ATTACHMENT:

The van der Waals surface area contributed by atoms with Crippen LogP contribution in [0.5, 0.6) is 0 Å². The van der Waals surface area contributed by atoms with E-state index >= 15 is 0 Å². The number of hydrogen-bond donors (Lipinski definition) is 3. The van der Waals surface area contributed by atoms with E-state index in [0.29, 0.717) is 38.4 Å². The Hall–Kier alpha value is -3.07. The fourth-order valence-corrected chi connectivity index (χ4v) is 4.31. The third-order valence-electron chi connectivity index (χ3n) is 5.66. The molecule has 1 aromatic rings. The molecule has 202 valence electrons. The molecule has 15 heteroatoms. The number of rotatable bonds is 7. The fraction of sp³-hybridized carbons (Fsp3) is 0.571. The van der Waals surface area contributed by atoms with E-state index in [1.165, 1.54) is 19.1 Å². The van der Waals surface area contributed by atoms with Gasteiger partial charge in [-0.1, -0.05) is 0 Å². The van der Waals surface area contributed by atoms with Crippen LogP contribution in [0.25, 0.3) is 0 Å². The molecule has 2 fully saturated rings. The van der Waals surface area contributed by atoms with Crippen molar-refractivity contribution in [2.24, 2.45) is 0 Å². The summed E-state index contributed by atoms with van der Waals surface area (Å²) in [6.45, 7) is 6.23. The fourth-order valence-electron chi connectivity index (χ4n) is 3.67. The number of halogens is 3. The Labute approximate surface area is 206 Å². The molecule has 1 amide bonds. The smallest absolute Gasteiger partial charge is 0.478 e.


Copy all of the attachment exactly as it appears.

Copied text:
The van der Waals surface area contributed by atoms with Crippen LogP contribution in [0.5, 0.6) is 0 Å². The van der Waals surface area contributed by atoms with E-state index >= 15 is 0 Å². The number of hydrogen-bond donors (Lipinski definition) is 3. The van der Waals surface area contributed by atoms with E-state index in [0.29, 0.717) is 38.4 Å². The Hall–Kier alpha value is -3.07. The fourth-order valence-corrected chi connectivity index (χ4v) is 4.31. The third-order valence-electron chi connectivity index (χ3n) is 5.66. The molecule has 1 aromatic rings. The molecule has 202 valence electrons. The molecule has 15 heteroatoms. The number of rotatable bonds is 7. The fraction of sp³-hybridized carbons (Fsp3) is 0.571. The van der Waals surface area contributed by atoms with E-state index in [1.165, 1.54) is 19.1 Å². The van der Waals surface area contributed by atoms with Gasteiger partial charge in [-0.1, -0.05) is 0 Å². The van der Waals surface area contributed by atoms with Crippen LogP contribution in [0.25, 0.3) is 0 Å². The molecule has 2 fully saturated rings. The van der Waals surface area contributed by atoms with Crippen molar-refractivity contribution in [2.24, 2.45) is 0 Å². The summed E-state index contributed by atoms with van der Waals surface area (Å²) in [6.45, 7) is 6.23. The fourth-order valence-electron chi connectivity index (χ4n) is 3.67. The number of halogens is 3. The Labute approximate surface area is 206 Å². The molecule has 1 amide bonds. The smallest absolute Gasteiger partial charge is 0.478 e.